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Friday, October 17, 2014

Somalia wants oil, gas companies to resume exploration in country: minister

 Nairobi (Platts)--Somalia's federal government on Thursday called on major international companies to resume hydrocarbons exploration in the country.

Petroleum Minister Daud Mohamed Omar said a new framework for oil and gas exploration is in process of being created in an effort to attract investors, given that Somalia has lagged behind Kenya, Tanzania and Uganda in exploration for hydrocarbons.

"This not only demonstrates a commitment to re-opening the oil and gas industry, which will [lead to] economic and social development, but further confirms historic security risks associated with Somalia are continuing to diminish," he told the East Africa Oil & Conference.

Shell, along with other companies that acquired onshore and offshore blocks in the 1980s, stopped exploration activities and declared force majeure when civil war erupted in Somalia after President Mohamed Said Barre was deposed in 1991.

Omar said Somalia is discussing with Shell and ExxonMobil a way forward for the joint venture's blocks that would enable exploration activities to restart and develop the country's hydrocarbons resources potential.

"Companies with contested blocks ought to come. We hope discussions will help pave the way towards long-term development of a sustainable oil and gas industry as one way of rebuilding of the economy," he said.

Shell was awarded a concession for offshore five blocks (M3-M7) in 1988 and was later joined by ExxonMobil in a 50-50 joint venture.

Omar said the security threat from al-Shabaab militants had been reduced as a result of other African nations deploying solders in Somalia to assist the government and offshore pirate attacks subsiding as a result of international naval patrols.

International oil companies are expected to weigh the security situation and the risk of becoming entangled in political disputes as a result of contested exploration deals being inked at different times in the past.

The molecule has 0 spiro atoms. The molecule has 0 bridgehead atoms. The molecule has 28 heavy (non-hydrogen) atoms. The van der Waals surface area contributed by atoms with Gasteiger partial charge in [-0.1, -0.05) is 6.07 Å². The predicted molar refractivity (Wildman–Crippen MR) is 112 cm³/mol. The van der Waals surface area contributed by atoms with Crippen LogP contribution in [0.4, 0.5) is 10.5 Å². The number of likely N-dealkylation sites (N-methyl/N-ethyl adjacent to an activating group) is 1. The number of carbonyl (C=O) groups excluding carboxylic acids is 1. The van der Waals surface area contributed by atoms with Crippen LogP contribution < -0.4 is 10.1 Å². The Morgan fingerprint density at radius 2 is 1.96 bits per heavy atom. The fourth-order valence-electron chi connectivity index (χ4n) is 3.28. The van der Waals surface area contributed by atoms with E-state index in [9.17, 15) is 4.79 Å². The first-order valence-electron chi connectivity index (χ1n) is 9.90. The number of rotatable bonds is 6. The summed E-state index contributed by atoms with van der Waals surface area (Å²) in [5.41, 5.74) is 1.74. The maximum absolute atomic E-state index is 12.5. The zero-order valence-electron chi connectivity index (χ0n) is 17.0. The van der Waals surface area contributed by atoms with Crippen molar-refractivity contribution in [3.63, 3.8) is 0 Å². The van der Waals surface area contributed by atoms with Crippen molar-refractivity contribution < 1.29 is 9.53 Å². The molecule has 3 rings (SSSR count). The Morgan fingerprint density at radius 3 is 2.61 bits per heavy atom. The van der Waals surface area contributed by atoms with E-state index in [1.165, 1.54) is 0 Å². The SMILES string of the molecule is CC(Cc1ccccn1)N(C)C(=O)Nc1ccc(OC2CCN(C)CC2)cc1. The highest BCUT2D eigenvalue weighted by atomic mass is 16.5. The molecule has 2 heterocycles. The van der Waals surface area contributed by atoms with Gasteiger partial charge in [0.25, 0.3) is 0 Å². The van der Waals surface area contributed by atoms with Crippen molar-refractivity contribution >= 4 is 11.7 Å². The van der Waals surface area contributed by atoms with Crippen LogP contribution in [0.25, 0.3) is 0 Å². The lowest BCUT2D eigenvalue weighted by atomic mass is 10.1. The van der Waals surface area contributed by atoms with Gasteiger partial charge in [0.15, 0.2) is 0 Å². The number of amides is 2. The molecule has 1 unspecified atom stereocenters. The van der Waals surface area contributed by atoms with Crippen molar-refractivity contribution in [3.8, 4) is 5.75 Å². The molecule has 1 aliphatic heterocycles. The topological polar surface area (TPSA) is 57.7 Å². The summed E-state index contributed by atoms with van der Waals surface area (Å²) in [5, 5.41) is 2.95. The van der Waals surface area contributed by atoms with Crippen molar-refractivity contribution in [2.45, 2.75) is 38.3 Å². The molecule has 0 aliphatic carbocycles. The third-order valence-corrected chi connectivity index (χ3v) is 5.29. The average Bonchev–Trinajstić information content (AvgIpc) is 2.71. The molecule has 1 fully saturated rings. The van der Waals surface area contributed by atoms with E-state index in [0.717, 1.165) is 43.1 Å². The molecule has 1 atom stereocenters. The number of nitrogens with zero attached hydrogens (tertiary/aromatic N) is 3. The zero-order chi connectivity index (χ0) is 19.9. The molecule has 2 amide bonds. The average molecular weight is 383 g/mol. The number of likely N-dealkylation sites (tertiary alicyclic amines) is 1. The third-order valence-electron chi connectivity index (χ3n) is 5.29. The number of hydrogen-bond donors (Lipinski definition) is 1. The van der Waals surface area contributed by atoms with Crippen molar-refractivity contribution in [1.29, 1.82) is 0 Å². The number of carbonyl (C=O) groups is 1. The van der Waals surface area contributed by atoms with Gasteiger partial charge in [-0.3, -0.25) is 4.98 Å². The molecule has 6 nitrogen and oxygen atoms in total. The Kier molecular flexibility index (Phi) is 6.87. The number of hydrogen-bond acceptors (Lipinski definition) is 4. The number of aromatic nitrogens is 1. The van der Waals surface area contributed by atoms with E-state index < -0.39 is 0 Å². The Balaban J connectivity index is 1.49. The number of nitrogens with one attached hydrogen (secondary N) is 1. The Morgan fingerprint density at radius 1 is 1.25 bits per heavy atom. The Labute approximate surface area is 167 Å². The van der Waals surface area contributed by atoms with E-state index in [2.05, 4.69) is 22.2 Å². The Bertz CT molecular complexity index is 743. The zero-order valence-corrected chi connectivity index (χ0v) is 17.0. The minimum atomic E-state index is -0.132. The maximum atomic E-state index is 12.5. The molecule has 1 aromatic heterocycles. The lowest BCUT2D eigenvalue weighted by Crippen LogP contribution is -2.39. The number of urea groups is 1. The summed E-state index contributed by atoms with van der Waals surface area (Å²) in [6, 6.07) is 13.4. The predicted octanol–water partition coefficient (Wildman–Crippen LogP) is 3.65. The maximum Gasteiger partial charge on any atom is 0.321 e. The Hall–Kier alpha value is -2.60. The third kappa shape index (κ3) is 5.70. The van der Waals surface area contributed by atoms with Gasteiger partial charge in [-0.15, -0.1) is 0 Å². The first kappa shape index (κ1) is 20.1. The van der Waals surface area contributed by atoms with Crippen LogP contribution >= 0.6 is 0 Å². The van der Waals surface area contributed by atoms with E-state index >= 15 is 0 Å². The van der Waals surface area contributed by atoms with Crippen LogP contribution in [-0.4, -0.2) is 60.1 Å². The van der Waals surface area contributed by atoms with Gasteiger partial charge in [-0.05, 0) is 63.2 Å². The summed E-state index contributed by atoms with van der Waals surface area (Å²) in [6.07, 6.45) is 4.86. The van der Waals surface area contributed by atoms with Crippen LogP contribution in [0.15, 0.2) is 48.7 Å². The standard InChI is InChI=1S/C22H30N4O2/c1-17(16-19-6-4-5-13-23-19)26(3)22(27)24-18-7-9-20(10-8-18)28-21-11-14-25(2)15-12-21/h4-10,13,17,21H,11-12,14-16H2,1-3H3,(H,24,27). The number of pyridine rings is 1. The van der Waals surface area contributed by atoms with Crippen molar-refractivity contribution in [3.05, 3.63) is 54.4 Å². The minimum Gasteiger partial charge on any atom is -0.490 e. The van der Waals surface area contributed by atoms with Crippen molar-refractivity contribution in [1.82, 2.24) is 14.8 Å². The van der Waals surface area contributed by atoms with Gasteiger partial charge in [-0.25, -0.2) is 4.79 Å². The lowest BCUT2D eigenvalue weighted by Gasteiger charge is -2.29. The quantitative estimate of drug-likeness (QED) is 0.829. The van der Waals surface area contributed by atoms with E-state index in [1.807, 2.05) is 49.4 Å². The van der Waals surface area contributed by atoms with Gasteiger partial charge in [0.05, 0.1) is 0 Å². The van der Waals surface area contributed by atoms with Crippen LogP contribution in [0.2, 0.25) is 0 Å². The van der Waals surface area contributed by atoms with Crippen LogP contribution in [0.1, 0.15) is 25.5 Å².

Analysts say Somalia wants to catch up with Kenya, Tanzania and Mozambique to the south, where recent hydrocarbons discoveries have the potential to transform the region into an exporter of oil and gas starting in 2018.

Kenya has discovered 600 million barrels of oil onshore and Tanzania about 50 trillion cubic feet of gas in place. Mozambique has discovered vast quantities of gas while landlocked Uganda has 6.5 billion barrels of oil.

On August 28, Somalia began proceedings against Kenya at the International Court of Justice in a dispute over maritime borders in the Indian Ocean. Somalia wants the ICJ to determine the maritime boundaries of Somalia and Kenya in the Indian Ocean, including the continental shelf beyond 200 nautical miles.

Kenya has awarded oil and gas exploration blocks in an area that Somalia contends is its territory because the boundary into the ocean runs diagonally southeast instead of east in a horizontal line.

Kenya and Somalia signed a memorandum of understanding in 2009 that the border would run east along the line of latitude, but the agreement was later rejected by Somalia's parliament.

The presidents of Kenya and Somalia met in New York in late September to try to diplomatically resolve the dispute.
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